Are you judging people on the surface level of giftedness, or seeing deeper to the heart behind their gifts? In other words, are you assuming things about others based on outward appearances or the heart?

Ultimately, is your evaluation of Christian maturity in you and others based on earthly perspective or heavenly perspectives?

Day 2

1 Corinthians 13:7b-13

Notice quite plainly that love is defined in relational terms. You cannot be loving and be alone or detached. Maybe this seems too obvious but it needs to be acknowledged: there is no such thing as a mature Christian loner. A Christian loner is by definition immature. Christian maturity compels us outward in our focus. To walk faithfully with Jesus we must walk faithfully in community. Our experience of the Spirit necessitates our engagement with people and relationships because that's what the heart of God is all about... People. If you can be gentle and peaceful and kind in the flesh pretty easily if you stay distant from people. But walking closely and deeply with other sinners in need of grace will reveal your lack of love clearly and provoke your dependence upon the Spirit necessarily.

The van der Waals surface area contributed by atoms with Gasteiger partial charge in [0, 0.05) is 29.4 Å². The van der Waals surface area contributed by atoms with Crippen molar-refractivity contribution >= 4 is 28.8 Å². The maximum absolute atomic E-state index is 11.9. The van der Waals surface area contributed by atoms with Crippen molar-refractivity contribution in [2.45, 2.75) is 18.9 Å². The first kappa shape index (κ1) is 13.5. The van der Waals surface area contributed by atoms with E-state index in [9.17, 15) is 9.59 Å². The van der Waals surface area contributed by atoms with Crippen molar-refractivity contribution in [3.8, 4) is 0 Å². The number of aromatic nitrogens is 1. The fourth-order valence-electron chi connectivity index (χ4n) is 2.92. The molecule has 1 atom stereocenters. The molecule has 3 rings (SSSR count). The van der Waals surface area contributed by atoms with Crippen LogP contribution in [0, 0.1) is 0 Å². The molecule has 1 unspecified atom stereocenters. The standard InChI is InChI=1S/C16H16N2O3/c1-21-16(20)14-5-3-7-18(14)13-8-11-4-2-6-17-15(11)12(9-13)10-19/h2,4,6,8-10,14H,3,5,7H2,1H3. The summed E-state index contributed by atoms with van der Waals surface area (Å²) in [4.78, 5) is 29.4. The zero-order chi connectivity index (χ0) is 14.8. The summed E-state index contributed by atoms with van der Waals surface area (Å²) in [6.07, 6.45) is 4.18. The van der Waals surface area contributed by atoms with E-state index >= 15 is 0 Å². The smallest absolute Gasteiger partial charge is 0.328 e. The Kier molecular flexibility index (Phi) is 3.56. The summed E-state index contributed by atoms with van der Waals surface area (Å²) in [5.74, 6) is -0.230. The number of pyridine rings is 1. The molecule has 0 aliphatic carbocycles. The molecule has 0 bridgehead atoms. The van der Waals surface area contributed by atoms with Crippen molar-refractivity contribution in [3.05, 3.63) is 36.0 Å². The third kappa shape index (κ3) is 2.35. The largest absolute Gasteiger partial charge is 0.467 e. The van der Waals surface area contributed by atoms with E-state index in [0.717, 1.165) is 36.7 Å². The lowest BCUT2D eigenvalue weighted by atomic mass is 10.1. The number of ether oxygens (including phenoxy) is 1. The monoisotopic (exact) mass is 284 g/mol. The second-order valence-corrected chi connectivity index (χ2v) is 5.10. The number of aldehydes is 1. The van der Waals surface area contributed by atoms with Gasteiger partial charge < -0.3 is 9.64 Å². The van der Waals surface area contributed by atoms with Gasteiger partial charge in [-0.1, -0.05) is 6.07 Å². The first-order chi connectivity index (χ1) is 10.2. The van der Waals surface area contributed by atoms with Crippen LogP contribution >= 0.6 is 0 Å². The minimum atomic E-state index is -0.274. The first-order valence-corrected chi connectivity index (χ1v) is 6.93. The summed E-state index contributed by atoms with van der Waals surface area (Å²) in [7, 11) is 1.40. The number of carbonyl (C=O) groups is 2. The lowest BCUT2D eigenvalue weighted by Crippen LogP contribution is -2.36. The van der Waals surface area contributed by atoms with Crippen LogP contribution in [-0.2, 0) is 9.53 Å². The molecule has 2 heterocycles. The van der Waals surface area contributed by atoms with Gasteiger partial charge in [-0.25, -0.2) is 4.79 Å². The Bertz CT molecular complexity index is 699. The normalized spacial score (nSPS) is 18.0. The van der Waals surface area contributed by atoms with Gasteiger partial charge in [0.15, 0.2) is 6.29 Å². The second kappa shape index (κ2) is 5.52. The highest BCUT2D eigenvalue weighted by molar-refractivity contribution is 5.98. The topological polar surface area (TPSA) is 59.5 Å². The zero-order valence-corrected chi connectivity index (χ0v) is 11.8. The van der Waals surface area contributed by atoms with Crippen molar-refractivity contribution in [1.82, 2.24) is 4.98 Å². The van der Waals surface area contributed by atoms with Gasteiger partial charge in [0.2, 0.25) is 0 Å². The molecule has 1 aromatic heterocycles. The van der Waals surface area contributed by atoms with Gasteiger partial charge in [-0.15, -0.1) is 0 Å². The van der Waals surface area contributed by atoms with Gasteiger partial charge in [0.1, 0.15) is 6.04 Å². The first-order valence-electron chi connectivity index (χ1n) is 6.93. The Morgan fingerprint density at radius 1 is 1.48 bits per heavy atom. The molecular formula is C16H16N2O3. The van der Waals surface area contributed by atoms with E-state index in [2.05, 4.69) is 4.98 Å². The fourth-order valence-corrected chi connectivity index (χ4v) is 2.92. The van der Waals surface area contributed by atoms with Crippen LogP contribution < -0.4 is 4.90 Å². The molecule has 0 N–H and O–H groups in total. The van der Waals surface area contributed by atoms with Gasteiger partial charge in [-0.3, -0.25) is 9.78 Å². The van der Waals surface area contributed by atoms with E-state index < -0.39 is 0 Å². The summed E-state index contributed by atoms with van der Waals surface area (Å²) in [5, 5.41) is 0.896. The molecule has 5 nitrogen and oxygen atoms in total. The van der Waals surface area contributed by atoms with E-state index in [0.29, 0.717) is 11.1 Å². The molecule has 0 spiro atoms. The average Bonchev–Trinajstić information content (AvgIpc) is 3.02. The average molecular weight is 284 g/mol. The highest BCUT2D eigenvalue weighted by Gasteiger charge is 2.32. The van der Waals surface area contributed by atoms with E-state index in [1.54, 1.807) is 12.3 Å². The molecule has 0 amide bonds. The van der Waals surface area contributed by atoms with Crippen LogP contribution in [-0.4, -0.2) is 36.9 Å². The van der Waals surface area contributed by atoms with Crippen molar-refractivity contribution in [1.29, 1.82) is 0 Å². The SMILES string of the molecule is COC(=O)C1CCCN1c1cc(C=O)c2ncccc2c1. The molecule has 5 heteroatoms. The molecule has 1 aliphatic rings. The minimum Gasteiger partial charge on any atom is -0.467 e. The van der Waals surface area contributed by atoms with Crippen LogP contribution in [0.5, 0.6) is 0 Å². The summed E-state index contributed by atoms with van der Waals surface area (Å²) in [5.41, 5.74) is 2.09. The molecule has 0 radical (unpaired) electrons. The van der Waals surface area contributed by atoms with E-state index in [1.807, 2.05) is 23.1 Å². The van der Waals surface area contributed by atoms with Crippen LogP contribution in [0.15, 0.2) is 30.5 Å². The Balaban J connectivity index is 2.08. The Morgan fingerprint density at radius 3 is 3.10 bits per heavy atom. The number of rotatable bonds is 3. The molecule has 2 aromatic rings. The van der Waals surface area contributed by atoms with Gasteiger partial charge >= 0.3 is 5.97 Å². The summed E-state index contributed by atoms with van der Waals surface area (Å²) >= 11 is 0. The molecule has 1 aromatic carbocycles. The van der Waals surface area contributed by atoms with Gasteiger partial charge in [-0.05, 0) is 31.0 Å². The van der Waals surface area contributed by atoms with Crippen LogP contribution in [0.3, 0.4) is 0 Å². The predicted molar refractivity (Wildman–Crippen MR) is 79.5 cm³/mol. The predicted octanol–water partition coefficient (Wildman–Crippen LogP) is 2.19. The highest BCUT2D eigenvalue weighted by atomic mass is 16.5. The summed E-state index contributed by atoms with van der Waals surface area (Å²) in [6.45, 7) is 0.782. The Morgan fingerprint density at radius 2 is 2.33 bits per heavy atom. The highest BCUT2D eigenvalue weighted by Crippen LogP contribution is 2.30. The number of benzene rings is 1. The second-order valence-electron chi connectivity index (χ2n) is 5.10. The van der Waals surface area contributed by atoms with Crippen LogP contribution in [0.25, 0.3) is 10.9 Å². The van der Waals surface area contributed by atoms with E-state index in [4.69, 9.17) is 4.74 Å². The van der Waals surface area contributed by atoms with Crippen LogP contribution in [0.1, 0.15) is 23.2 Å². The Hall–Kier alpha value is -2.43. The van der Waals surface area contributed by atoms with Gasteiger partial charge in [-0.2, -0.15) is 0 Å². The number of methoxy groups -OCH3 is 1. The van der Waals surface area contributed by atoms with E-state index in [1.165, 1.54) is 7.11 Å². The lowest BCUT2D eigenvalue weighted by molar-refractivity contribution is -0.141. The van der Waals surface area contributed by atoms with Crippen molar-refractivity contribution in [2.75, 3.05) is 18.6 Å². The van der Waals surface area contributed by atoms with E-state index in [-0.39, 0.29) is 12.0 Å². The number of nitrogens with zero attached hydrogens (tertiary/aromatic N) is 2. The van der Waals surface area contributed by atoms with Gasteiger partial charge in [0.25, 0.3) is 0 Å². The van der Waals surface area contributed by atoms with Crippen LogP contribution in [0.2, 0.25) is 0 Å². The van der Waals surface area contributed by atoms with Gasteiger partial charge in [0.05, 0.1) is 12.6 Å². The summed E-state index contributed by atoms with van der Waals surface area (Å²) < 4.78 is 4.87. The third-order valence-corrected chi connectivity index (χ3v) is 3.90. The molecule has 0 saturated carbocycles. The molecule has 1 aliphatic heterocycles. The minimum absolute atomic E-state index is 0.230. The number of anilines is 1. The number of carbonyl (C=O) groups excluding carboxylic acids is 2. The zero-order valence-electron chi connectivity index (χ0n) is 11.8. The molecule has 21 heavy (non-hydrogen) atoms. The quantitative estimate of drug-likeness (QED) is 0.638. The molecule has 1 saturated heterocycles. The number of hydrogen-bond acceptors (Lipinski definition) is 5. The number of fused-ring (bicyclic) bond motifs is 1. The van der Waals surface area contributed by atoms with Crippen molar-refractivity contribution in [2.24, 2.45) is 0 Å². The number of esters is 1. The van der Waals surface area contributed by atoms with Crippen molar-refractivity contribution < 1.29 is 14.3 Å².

This means we must open our heart, rearrange our lives, and inconvenience ourselves to share life with others in a real and meaningful way. Only then will we see our enormous need for God's patience, presence and power for every moment if we are to live in ways that truly glorify him and give life to others.

Is my life oriented around others enough to even my progress in loving well, or does my privacy and distance from others indicate my inherent lack of love?

What can I do this week to move toward deeper community where I can grow in love?

If I'm walking in community, based on the different characteristics of love listed, in which ones am I strong and in which ones am I weak? {maybe ask your closest friend to give their perspective}

Day 3

1 Corinthians 14:1-5